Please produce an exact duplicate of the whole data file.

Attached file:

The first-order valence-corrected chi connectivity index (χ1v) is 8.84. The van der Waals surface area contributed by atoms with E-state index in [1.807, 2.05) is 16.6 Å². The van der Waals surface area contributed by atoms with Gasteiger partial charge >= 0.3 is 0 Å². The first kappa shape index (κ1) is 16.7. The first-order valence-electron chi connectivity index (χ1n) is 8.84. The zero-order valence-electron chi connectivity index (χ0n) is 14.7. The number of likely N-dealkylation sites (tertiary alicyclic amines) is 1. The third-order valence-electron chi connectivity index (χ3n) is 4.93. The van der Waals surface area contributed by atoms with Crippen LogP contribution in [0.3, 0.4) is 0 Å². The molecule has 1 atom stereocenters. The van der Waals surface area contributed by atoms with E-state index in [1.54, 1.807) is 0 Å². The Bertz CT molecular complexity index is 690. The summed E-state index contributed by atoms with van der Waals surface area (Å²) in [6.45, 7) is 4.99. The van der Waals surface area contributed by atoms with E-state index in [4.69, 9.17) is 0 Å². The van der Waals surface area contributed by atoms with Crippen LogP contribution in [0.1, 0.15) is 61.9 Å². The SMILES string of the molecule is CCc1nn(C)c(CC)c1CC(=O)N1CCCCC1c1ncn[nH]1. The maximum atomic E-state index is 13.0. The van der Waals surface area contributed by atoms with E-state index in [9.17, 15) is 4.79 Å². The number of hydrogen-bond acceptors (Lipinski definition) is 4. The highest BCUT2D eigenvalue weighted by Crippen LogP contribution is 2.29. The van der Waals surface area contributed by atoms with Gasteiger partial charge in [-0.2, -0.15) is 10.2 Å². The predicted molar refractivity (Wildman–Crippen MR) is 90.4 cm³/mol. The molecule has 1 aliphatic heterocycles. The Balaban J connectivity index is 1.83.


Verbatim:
The first-order valence-corrected chi connectivity index (χ1v) is 8.84. The van der Waals surface area contributed by atoms with E-state index in [1.807, 2.05) is 16.6 Å². The van der Waals surface area contributed by atoms with Gasteiger partial charge >= 0.3 is 0 Å². The first kappa shape index (κ1) is 16.7. The first-order valence-electron chi connectivity index (χ1n) is 8.84. The zero-order valence-electron chi connectivity index (χ0n) is 14.7. The number of likely N-dealkylation sites (tertiary alicyclic amines) is 1. The third-order valence-electron chi connectivity index (χ3n) is 4.93. The van der Waals surface area contributed by atoms with Crippen LogP contribution in [0.3, 0.4) is 0 Å². The molecule has 1 atom stereocenters. The van der Waals surface area contributed by atoms with E-state index in [1.54, 1.807) is 0 Å². The Bertz CT molecular complexity index is 690. The summed E-state index contributed by atoms with van der Waals surface area (Å²) in [6.45, 7) is 4.99. The van der Waals surface area contributed by atoms with E-state index in [4.69, 9.17) is 0 Å². The van der Waals surface area contributed by atoms with Crippen LogP contribution in [0.1, 0.15) is 61.9 Å². The SMILES string of the molecule is CCc1nn(C)c(CC)c1CC(=O)N1CCCCC1c1ncn[nH]1. The maximum atomic E-state index is 13.0. The van der Waals surface area contributed by atoms with E-state index in [9.17, 15) is 4.79 Å². The number of hydrogen-bond acceptors (Lipinski definition) is 4. The highest BCUT2D eigenvalue weighted by Crippen LogP contribution is 2.29. The van der Waals surface area contributed by atoms with Gasteiger partial charge in [-0.2, -0.15) is 10.2 Å². The predicted molar refractivity (Wildman–Crippen MR) is 90.4 cm³/mol. The molecule has 1 aliphatic heterocycles. The Balaban J connectivity index is 1.83.